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What Is the “Good Life”?

A boy lies on a rickety bed in the only room of a grimy cottage. He is deathly ill and his family is impoverished and dysfunctional. The father is loving, but cowardly; the mother is mentally disabled and distant. And yet, as he slowly dies, a group of boys—who had once alienated him—begin visiting him often. They offer him constant company, give him gifts and manage to lift his spirit. They form an intimate community, the joy of which none of them had ever experienced before…

What is the “good life”? How would you define it: Prosperity? Fame? Health? Intelligence? Popularity? Would you consider the life that I described above, “good”?

When I think of “the good life,” a song by Kanye West comes to mind. You know:

I go for mine, I gotta’ shine, now throw your hands up in the sky!

In other words, I think we typically define the good life—and the American Dream for that matter—as having more good things. And they aren’t always material things either. It could be great friendships, honorable achievements, lasting health or impressive talents.

And while there is some undeniable truth to that, I’d like to offer a different way to think about it: The good life is a choice.

The story that I opened with is taken from the very end of “The Brothers Karamazov.” When I first read the brief depiction of Ilusha—the sick boy—and his friends, I was brought to tears. Here is a boy that is dying, horribly impoverished, and yet…happy. Why? Because a group of boys, who had once picked on him and made him miserable, dedicated themselves to bringing him joy.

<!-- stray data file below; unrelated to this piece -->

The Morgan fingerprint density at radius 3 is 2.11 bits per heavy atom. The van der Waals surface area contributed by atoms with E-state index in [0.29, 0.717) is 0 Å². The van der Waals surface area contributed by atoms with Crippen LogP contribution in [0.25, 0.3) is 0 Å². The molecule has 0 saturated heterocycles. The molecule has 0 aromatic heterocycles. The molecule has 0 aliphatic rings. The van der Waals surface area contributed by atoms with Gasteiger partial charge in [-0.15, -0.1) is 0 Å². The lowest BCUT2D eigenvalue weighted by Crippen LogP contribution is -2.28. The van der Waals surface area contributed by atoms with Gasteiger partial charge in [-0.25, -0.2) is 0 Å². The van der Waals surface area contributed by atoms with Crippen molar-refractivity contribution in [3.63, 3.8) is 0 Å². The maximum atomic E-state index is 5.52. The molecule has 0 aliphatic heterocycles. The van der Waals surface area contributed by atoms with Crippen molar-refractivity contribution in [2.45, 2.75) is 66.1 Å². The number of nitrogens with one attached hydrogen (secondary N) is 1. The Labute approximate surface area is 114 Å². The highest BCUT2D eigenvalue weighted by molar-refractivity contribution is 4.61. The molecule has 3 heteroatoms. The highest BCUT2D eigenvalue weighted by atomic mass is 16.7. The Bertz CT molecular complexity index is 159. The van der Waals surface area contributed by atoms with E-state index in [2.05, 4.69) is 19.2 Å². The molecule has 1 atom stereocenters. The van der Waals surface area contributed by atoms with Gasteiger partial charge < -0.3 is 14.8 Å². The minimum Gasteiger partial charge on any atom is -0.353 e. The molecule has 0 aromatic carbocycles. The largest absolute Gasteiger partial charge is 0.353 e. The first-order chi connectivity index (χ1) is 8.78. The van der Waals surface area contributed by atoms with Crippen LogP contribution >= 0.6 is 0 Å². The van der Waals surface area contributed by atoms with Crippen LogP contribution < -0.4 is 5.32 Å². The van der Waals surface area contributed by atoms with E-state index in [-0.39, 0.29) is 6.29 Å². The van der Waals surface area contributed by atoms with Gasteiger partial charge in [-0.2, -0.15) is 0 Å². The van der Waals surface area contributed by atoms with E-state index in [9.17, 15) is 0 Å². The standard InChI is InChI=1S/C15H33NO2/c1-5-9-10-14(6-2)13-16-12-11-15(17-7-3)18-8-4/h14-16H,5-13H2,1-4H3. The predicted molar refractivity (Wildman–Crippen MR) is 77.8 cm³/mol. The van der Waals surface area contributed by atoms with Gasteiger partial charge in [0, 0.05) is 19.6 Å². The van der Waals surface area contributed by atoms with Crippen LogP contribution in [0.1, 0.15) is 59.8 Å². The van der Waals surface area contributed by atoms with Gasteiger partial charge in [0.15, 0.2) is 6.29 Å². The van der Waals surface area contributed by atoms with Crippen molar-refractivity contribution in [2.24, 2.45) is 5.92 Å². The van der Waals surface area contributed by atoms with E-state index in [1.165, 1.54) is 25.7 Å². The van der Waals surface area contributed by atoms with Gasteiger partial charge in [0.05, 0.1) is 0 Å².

“How good life is when one does something good and just,” Dostoyevsky writes.

[pq]Choose to do what is good and just—and I assure you, you will see how beautiful life can be.[/pq]

Is that not true in each of our lives? When I think of my own life, I must agree. It seems to me that an individual life becomes “good” when it is filled with—and surrounded by—good, noble, beautiful and just choices. And societies flourish when an aggregate of individuals make those same choices.

In the end, life isn’t about having more stuff—it’s about what you do with whatever you have. Bill Gates, who recently visited AEI, is the quintessential example of this. He is the richest man in the world, but his material wealth is not what makes his life good. He has dedicated himself (and much of his wealth) to eradicating disease and poverty across the globe. In other words, he chose to use his wealth and talents to do something good and just.

Prosperity, health and an excellent education are wonderful things that everyone ought to enjoy. And we should be sure to make use of the tools (i.e. free enterprise, among others) that help make that happen. But don’t expect these things to bring you fulfillment.

Remember, the good life is a choice. Choose to do what is good and just—and I assure you, you will see how beautiful life can be.